Stallabrass's argument is based on two connected premises: a critique of the ideology of cyberspace as false consciousness and a humanist presupposition of original human essence. The main goal of his article is nothing more than a demystification of the ideology of cyberspace as a false promise to bring us a more liberal, democratic, and freer society. This promise becomes a gloomy picture in the ending sentence of his article: "As the real world is left to decline, the air once again becomes full of phantoms, this time digital, promising at the last moment to pluck utopia from apocalypse" (32). Its strong Marxist undertone is obvious. Stallabrass's discursive strategy is to reveal the impossibility of cyberspace to prove its ideological falsity. With regard to the issue of subjectivity, this argument tries to affirm that rather than liberating individual subjects, cyberspace actually puts them under new forms of exploitation, distortion, reduction, and commodification. While Stallabrass's demystification tells people what they should have known but do not know about cyberspace, his argument also presupposes that there is a more essential nature of the subject, a true subjectivity, that is distorted and twisted by the false consciousness of information technology, a nature that waits to be restored and emancipated by criticisms of cyberspace like his. It is not too surprising to find part of Stallabrass's argument based on Luk*c's notion of "second nature," located in the mutilating effect of cyberspace on both subject and object (30). The existence of a first nature, a more essential subjectivity, is here implied. Considering ideology as false consciousness, thus, leads to a wishful affirmation of the true consciousness of human nature and subjectivity. Stallabrass, in this context, thinks almost in the same vein of Guy Debord in his The Society of the Spectacle in that both believe in the omnipresence and omnipotence of information networks and media in setting up what Taylor and Saarinen would later call the "mediatrix" to perform the "mediaization" of human subjects (2, 8) who are thus deprived of essential nature, the true self, and real subjectivity.10 Regis Debray rereads Debord's main ideas in parallel with Feuerbach's The Essence of Christianity and comes out with the observation that both of them depend strongly on the tradition of humanism which endorses the belief in "the idea of a generic nature, of man's pre-existence essence." And this belief drives them, and Stallabrass, to the similar discursive strategy of demystifying ideology to regain "a recognition, a reversal of the reversal, that men will be able to come back down to earth from heaven, overturning their love of God, of ideology, of the spectacle [and also of cyberspace]--these are equivalent terms--into a love of active and sentient humanity." This perception of ideology disclaims any serious concern with, for example, "political and technical mediations" in structuring human existence and is "typical of the moralists in all ages and climes" (136-37).11 For Debray, this simplistic view casts doubts on any mediations in favor of a transparent immediacy between the subject and its predicate and, in turn, would lose critical power due to its almost a-historical generalization and a total exclusion of "the hard labour of real mediations." Whereas postmodernist thinkers of cyber-subjectivity have to answer the question posed by Marxist critics of cyberspace on how dispersed subjectivity can provide the identity necessary for the building of communities, virtual or real, Marxist critics also have to deal with the postmodernist questioning of the presupposition of an ontological essence of human nature. And this aporia, inherent in the discursive strategy of Marxist critics of cyberspace like Stallabrass, brings up another issue which is not very comfortable either. Because their humanist presupposition is severely doubted today (through the work of post-structuralism and post-modernism), they would finally fail to resist cyberspace effectively. Because it is not possible to go back to society before cyberspace (an embodiment of information society) where true subjectivity can be restored, people facing the negative and gloomy view of cyberspace provided by Marxist critics would come upon the question: what should we do next, or what should we do with cyberspace if it is so horrible? There seems to be a logic of either/or underlying the Marxist critique: either we would have a (cyber-)society good in all respects, or we would have none of it. Yet if the spread of cyberspace as well as the coming of information society is inevitable and can never be stopped by mere dystopian warnings, if Marxist critics of cyberspace can only found their dystopian arguments on a utopian and unfounded humanistic tradition,12 such criticisms would sooner or later reach the limit beyond which it is impossible to offer any alternative solutions, where they become hollow cries of protestation without critical effects. In other words, if the generalization of cyberspace as a complete cyber-dystopia that only foments and worsens social evils cannot persuade people to dispense with, even to dispose of, cyberspace, the real mechanisms by which the ideology of cyberspace functions may have been overlooked. If a sound recognition of our finitude would allow us to realize that a (cyber-)utopian will never come to be on earth, we would not be satisfied with a (cyber-)hell taken for granted either. Marxist criticisms, in this sense, need a new perspective to initiate a more effective and critical confrontation with cyber-society.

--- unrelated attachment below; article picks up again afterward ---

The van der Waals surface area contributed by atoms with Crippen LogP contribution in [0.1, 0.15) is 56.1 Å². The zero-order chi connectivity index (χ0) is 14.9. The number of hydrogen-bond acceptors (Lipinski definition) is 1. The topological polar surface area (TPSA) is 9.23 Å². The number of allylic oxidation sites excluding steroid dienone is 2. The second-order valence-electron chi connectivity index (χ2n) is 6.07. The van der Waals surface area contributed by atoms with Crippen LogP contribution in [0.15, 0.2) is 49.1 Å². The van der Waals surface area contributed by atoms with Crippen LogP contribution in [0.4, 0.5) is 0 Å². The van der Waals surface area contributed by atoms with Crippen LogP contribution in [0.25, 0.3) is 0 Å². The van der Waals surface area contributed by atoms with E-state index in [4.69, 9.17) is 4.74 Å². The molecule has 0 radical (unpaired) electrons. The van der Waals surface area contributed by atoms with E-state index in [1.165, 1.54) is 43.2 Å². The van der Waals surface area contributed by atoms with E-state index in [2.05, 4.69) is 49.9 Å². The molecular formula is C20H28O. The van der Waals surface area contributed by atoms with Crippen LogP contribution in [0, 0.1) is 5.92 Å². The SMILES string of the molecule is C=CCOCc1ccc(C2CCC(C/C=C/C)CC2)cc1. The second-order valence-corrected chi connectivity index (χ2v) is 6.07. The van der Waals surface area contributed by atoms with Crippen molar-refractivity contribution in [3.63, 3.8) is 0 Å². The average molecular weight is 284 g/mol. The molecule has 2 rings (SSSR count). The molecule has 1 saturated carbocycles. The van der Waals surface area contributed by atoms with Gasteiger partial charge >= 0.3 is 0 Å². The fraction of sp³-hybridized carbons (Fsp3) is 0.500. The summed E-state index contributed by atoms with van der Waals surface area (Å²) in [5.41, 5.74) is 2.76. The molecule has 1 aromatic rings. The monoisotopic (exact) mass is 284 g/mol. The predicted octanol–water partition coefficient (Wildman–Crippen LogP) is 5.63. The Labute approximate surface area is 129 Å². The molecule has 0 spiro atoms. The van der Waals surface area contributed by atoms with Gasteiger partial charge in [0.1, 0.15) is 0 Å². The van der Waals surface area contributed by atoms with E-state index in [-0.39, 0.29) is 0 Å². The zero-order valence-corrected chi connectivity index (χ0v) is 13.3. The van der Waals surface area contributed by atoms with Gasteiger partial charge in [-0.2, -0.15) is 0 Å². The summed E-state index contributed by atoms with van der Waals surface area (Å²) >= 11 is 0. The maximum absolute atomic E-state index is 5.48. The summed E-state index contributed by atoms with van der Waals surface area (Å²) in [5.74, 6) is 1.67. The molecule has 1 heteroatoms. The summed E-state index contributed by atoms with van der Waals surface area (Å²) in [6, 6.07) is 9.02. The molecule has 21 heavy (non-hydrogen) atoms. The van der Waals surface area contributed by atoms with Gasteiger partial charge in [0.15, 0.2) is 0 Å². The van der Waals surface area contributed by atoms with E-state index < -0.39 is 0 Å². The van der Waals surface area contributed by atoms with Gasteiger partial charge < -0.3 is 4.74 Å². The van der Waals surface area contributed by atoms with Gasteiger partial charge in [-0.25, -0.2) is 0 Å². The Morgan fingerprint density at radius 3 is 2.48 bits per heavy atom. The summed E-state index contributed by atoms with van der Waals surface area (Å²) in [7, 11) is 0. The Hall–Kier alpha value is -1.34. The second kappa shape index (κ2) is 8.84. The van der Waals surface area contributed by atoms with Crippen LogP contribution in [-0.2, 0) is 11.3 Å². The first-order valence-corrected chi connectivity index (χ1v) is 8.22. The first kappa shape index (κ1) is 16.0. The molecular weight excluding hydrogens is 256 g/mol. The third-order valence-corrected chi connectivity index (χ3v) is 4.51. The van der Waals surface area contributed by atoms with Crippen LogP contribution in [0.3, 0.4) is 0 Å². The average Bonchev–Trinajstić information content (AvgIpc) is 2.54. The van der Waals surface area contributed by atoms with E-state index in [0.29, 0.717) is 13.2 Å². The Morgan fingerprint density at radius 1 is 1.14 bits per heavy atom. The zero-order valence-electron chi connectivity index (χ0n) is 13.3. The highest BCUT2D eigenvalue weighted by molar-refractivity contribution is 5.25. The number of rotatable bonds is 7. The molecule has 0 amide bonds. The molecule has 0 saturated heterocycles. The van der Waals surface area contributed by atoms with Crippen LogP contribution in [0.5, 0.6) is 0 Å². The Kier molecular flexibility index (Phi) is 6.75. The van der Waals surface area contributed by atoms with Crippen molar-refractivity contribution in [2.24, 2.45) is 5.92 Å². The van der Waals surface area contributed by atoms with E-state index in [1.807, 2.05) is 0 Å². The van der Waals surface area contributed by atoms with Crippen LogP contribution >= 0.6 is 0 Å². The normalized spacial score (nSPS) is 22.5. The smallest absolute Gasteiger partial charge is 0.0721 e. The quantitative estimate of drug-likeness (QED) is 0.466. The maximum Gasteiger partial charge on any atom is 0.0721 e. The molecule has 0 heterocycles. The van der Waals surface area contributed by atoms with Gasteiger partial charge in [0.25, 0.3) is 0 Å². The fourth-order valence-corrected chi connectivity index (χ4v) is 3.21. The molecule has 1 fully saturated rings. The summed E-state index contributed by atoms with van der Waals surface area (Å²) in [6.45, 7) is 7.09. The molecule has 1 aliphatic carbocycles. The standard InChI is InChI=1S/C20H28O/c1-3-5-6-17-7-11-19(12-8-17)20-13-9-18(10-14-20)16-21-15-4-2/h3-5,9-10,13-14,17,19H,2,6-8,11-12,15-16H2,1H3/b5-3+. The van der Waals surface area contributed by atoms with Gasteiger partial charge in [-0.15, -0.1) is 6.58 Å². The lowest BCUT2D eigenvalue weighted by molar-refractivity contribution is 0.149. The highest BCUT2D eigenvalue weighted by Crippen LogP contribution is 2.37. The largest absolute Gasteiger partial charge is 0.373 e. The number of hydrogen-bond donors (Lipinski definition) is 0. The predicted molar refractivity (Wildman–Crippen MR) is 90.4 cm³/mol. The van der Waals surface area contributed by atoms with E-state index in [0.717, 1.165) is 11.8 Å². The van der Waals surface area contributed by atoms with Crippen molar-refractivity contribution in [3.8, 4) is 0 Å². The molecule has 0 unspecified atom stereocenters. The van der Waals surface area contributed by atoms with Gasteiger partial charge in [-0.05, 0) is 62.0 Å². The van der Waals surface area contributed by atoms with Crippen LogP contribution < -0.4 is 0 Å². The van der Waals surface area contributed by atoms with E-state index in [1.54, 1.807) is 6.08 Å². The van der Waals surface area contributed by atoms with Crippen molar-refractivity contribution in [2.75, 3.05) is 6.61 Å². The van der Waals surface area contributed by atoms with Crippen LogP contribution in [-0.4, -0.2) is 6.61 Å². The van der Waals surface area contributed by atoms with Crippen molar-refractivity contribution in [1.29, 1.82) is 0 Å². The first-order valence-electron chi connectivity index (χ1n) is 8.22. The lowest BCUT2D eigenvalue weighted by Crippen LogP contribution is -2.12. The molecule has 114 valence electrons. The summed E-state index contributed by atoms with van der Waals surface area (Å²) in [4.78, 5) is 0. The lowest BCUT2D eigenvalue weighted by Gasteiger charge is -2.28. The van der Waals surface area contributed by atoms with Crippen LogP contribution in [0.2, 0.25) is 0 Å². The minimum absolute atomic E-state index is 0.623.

9 A few details in Stallabrass's article, I believe, would need more elaboration to stand the challenges from the "insiders," the practitioners of the Internet. I will only highlight two points here in relation to the capitalist nature of cyberspace discussed by Stallabrass. Although he is right about the technological reduction of everything in cyberspace to electronic bits of information, he seems to confuse the technological process (of imparting electronic forms of information) with that which this process deals with (the content of information). This confusion will lead Stallabrass to the simplistic logic that everything electronically processed as information becomes a commodity in cyberspace, thus losing all its use value (let us say, the value of its content). This is like saying that, for example, because Marx's thought is processed by printing technology to become a book circulating in a capitalist market, it becomes a commodity unworthy of our effort to read it. This confusion of the physical structure of information with information itself would make Stallabrass's argument more like the totalization of Enlightenment than what he criticizes in cyberspace. Besides this too rash argumentative move, Stallabrass also refers to computer software that has price higher than its use value as one example of commercial exploitation abetted by the capitalist logic of exchange value. He even points out the growing rate of "illicit copying of software" as the manifestation of "a more obvious separation of use-value and exchange-value" (20-21). In addition to this weird logic in indirectly affirming pirate copying, people familiar with the Internet know clearly that, on the one hand, the resistance to commercialization never stops in cyberspace and, on the other, the vigorous circulation and dissemination of the so-called shareware and freeware on the Internet are for many people the most celebrated tradition of cyberspace in countering the software corporations that accumulate unreasonable profits from the market. These situations have to be taken into account by Marxist critics of cyberspace like Stallabrass.